Newspaper Page Text
VOL. LV. NO. 188.
THE ARGUS, THURSDAY, MAY 24, 1906.
PRICE ,TWO CENTS.
Rock Island Man Has
Votes to Spare On
CHICAGO FOR PEORIAN
Illinois Veterans Complete
Business and Will Meet at
THANKS FROM COLONEL BUCK.
Galesburg, III., May 24. Editor
Argus: I desire to express my deep
appreciation to you personally for
what you have done, as a member
of the Tri-City Press club, and also
through the columns of The Argus,
in behalf of my candidacy for de
partment commander, Grand Army
of the Republic, and I sincerely
thank you for it all. Whether I had
been elected or not, your courtesy
and kindness would never be for
gotten. I wish through The Argus to
thank all who have approved of my
candidacy and loyally aided me.
Very truly yours,
EDWIN H. BUCK.
Galesburg, III., May 24. (To The
Argus). Private Buck is now a col
onel. Was elected commander on the
first ballot. JOHN RINCK.
Galesburg, III., May 24. (To The
Argus). Buck elected commander on
COLONEL E. H. BUCK.
Klected Commander of G. A. It., tiepart-ment-
the first ballot with a majority of 99
The Rock Island county delegation is
wild with enthusiasm. A band will
meet the delegation at the Rock Island
depot. L. M. MAGILL.
Galesburg. III.. May 24. (Special.)
E. H. Buck of Rock Island county was
elect eI commander of the department
of Illinois. G. A. R.. this morning on
the first ballot, defeating Elliott Cal
ender of Peoria by 110 votes.. Other
officers were elected as follows:
PRIVATE E. H. BUCK.
An He Appeared In 1861.
Senior Vice Commander Charles B.
Junior Vice Commander W. E.
Department Chaplain G. R. Van
Medical Director E. P. Murdock,
'Assistant Adjutant General Charles
A. Partridge. Waukegan.
District Delegate to. National En-
(Continued on Page Five.)
OF THE G. A. R.
ISSUES AI1E DRAWN
Speeches in Congress Show How
Parties Will Line Up in
SHARP CLASHES OVER TARIFF
Williams Declares Protection Bribes
and Corrupts Friends of Good
Washington, May 24. The railroad
rate bill will be taken from the speak
er's table tomorrow and sent to con
ference. This action has been decid
ed on by Hepburn, chairman of the
committee on interstate commerce.
Free Alcohol Paaaea.
Washington, May 24. The free alco
hol bill passed the senate as reported
from the committee.
No Mention of Tjpe.
Washington, May 24. The sundry
civil bill, when reported from the com
mittee on appropriations will not con
tain anything suggesting the type of
canal to be constructed at Panama. It
will appropriate for the canal on the
basis of a lock system.
Washington. May 24. Issues destin
ed to be uppermost between the two
great parties during the coming cam
paign are already being joined, if the
speeches now being made in the
houses are a safe index. Several weeks
ago Paine of Illinois made a carefully
prepared speech on the watch trust, as
serting that the manufacturers in the
United States had one price for
watches at home and a lesser price
Yesterday in the house Charles B.
Landis of Indiana in a sense answered
Annvrered ly W I II lam m.
Other speeches were made by Wil
liams of Mississippi, minority leader,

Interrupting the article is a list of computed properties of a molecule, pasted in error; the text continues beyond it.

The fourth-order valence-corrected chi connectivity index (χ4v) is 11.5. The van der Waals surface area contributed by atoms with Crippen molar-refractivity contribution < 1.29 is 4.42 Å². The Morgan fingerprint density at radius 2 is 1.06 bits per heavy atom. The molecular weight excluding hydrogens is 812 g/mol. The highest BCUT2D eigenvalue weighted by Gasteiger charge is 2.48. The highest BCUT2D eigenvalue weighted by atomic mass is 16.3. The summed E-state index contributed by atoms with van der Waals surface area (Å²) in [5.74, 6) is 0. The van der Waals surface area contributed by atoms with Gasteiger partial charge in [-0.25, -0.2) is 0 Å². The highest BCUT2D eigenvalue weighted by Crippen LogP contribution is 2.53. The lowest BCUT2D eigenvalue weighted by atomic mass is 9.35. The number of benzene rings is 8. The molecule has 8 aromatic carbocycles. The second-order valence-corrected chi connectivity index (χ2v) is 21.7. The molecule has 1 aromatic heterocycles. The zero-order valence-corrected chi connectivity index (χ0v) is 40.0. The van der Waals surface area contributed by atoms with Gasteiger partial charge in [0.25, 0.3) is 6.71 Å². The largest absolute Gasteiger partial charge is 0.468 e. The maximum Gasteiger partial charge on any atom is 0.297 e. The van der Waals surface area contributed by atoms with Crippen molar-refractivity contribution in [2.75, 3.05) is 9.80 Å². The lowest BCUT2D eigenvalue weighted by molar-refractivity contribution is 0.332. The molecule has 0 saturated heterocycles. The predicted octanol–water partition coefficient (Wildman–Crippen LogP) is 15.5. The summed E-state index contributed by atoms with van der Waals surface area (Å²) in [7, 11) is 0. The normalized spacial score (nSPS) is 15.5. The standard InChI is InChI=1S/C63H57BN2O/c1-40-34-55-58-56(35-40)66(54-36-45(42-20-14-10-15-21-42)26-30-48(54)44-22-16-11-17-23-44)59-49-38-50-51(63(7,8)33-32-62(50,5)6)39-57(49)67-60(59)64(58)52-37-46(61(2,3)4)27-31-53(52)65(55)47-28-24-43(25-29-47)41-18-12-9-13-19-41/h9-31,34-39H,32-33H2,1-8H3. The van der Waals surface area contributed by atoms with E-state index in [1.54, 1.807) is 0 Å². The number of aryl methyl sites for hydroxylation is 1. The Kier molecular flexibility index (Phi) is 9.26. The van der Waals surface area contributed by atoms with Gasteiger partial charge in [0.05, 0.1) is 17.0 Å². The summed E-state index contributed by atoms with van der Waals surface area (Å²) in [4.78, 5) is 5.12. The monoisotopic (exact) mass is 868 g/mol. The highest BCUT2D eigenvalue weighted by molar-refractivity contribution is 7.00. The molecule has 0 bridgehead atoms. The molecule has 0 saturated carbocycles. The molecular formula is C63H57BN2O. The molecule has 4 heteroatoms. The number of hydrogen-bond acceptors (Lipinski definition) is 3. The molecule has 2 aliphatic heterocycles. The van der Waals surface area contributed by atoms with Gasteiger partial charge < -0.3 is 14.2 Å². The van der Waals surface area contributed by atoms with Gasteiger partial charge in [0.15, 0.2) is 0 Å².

in answer to Landis, and by Longworth.
who advocated increased pay for diplo
matic officers. In his answer to Landis
Williams told of conditions leading up
to the appearance of Coxey's army on
the grass about the capitol years ago.
He stated he had walked through Cox
ey's army, and at that time the Wilson
Gorman bill was under discussion in
the senate. He insisted the govern
ment was still operating under the Mc
Kinley bill at that time and that rev
enues were being collected under that
Williams said he was encouraged in
the fight the democrats were making
in favor of tariff reform because of a
number of republican leaders who were
dashing to the relief of the present pro
tective tariff. He said the sledge-hammer
debater, Hepburn of Iowa, the
chaste and brilliant Boutelle. and even
the humorist of the republican side,
Cushman of Washington, had all been
commanded to support the protection
Mr I he and Corrupt.
. It was Williams' solemn belief that
the worst thing about the protective
tariff was that it bribes and corrupts
the friends of good government. He
said republicans would come into the
democratic party and say to the friends
of free trade, "we will protect you
against frost, we will protect you
against hail," and so the democrats
yielded. And even he had been indi
rectly approached along similar lines,
but he has been thus far able to say,
"Get thee behind me, satan."
Washington. D. C. May 24. Repre
sentative Dalzell of Pennsylvania de
livered an interesting speech today dur
ing the consideration of the diplomatic
and consular appropriation bill.
OF TWO STATES
Pennsylvania and Iowa Tickets Placed
in Field by the
Harrisburg. Pa., May 24. The prohi
bition state convention today nominat
ed a mixed ticket for state offices to be
voted for at the next general election.
William H. Berry, democrat, who was
elected state treasurer as a fusionist
last November, was named for gov
ernor. Des Moines, Iowa, May 24. L. S.
Coffin of Fort Dodge, was nominated
for governor by the prohibitionists of
Iowa in convention here yesterday.